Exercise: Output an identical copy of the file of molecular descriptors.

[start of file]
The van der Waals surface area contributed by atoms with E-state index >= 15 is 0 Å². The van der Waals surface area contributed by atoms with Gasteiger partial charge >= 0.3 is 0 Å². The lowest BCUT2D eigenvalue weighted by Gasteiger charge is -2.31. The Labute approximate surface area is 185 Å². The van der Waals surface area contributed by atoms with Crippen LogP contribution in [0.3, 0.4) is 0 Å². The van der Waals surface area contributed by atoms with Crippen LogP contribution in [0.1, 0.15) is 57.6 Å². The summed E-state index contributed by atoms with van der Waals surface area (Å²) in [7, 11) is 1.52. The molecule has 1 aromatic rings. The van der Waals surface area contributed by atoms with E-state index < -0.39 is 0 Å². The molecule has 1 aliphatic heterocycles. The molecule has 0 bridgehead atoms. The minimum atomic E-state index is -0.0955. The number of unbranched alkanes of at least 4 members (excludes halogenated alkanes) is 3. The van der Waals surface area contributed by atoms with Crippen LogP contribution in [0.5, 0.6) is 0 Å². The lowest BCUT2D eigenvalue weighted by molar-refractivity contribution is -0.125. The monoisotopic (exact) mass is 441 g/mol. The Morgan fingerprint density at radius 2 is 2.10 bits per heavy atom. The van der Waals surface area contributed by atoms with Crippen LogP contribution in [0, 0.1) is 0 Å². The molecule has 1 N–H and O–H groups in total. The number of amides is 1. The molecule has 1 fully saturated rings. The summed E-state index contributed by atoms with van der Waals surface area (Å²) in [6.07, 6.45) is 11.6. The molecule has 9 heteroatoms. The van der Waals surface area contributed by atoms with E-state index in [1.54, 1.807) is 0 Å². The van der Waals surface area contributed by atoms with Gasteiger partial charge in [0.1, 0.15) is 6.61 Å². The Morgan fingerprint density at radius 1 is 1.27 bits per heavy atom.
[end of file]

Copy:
The van der Waals surface area contributed by atoms with E-state index >= 15 is 0 Å². The van der Waals surface area contributed by atoms with Gasteiger partial charge >= 0.3 is 0 Å². The lowest BCUT2D eigenvalue weighted by Gasteiger charge is -2.31. The Labute approximate surface area is 185 Å². The van der Waals surface area contributed by atoms with Crippen LogP contribution in [0.3, 0.4) is 0 Å². The van der Waals surface area contributed by atoms with Crippen LogP contribution in [0.1, 0.15) is 57.6 Å². The summed E-state index contributed by atoms with van der Waals surface area (Å²) in [7, 11) is 1.52. The molecule has 1 aromatic rings. The van der Waals surface area contributed by atoms with E-state index < -0.39 is 0 Å². The molecule has 1 aliphatic heterocycles. The molecule has 0 bridgehead atoms. The minimum atomic E-state index is -0.0955. The number of unbranched alkanes of at least 4 members (excludes halogenated alkanes) is 3. The van der Waals surface area contributed by atoms with Crippen LogP contribution in [0.5, 0.6) is 0 Å². The lowest BCUT2D eigenvalue weighted by molar-refractivity contribution is -0.125. The monoisotopic (exact) mass is 441 g/mol. The Morgan fingerprint density at radius 2 is 2.10 bits per heavy atom. The van der Waals surface area contributed by atoms with Crippen LogP contribution in [0, 0.1) is 0 Å². The molecule has 1 N–H and O–H groups in total. The number of amides is 1. The molecule has 1 fully saturated rings. The summed E-state index contributed by atoms with van der Waals surface area (Å²) in [6.07, 6.45) is 11.6. The molecule has 9 heteroatoms. The van der Waals surface area contributed by atoms with E-state index in [1.54, 1.807) is 0 Å². The van der Waals surface area contributed by atoms with Gasteiger partial charge in [0.1, 0.15) is 6.61 Å². The Morgan fingerprint density at radius 1 is 1.27 bits per heavy atom.